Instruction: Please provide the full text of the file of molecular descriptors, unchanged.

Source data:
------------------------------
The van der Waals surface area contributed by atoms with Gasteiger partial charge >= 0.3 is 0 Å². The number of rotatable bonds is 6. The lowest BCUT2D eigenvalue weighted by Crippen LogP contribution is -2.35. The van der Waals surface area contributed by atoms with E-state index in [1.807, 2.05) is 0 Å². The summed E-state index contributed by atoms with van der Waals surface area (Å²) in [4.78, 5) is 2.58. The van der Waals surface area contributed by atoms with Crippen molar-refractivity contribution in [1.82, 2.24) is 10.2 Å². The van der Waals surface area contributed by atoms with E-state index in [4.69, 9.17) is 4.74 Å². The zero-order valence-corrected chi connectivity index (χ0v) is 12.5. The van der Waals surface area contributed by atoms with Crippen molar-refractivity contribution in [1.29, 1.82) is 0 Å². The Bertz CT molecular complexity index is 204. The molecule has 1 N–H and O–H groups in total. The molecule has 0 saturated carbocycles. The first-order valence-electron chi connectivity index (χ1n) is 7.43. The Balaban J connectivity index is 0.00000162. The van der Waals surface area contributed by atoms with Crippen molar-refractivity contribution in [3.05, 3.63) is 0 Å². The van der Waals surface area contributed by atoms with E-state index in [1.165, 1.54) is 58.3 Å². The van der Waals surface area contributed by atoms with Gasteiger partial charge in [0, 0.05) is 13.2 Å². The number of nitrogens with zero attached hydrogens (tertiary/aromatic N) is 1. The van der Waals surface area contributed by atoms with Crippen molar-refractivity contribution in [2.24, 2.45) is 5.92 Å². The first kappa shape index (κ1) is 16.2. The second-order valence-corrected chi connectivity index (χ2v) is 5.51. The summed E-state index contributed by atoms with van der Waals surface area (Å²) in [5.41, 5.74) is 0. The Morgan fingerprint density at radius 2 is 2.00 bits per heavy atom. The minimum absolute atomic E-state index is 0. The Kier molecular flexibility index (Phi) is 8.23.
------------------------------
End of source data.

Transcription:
The van der Waals surface area contributed by atoms with Gasteiger partial charge >= 0.3 is 0 Å². The number of rotatable bonds is 6. The lowest BCUT2D eigenvalue weighted by Crippen LogP contribution is -2.35. The van der Waals surface area contributed by atoms with E-state index in [1.807, 2.05) is 0 Å². The summed E-state index contributed by atoms with van der Waals surface area (Å²) in [4.78, 5) is 2.58. The van der Waals surface area contributed by atoms with Crippen molar-refractivity contribution in [1.82, 2.24) is 10.2 Å². The van der Waals surface area contributed by atoms with E-state index in [4.69, 9.17) is 4.74 Å². The zero-order valence-corrected chi connectivity index (χ0v) is 12.5. The van der Waals surface area contributed by atoms with Crippen molar-refractivity contribution in [1.29, 1.82) is 0 Å². The Bertz CT molecular complexity index is 204. The molecule has 1 N–H and O–H groups in total. The molecule has 0 saturated carbocycles. The first-order valence-electron chi connectivity index (χ1n) is 7.43. The Balaban J connectivity index is 0.00000162. The van der Waals surface area contributed by atoms with Crippen molar-refractivity contribution in [3.05, 3.63) is 0 Å². The van der Waals surface area contributed by atoms with E-state index in [1.165, 1.54) is 58.3 Å². The van der Waals surface area contributed by atoms with Gasteiger partial charge in [0, 0.05) is 13.2 Å². The number of nitrogens with zero attached hydrogens (tertiary/aromatic N) is 1. The van der Waals surface area contributed by atoms with Crippen molar-refractivity contribution in [2.24, 2.45) is 5.92 Å². The first kappa shape index (κ1) is 16.2. The second-order valence-corrected chi connectivity index (χ2v) is 5.51. The summed E-state index contributed by atoms with van der Waals surface area (Å²) in [5.41, 5.74) is 0. The Morgan fingerprint density at radius 2 is 2.00 bits per heavy atom. The minimum absolute atomic E-state index is 0. The Kier molecular flexibility index (Phi) is 8.23.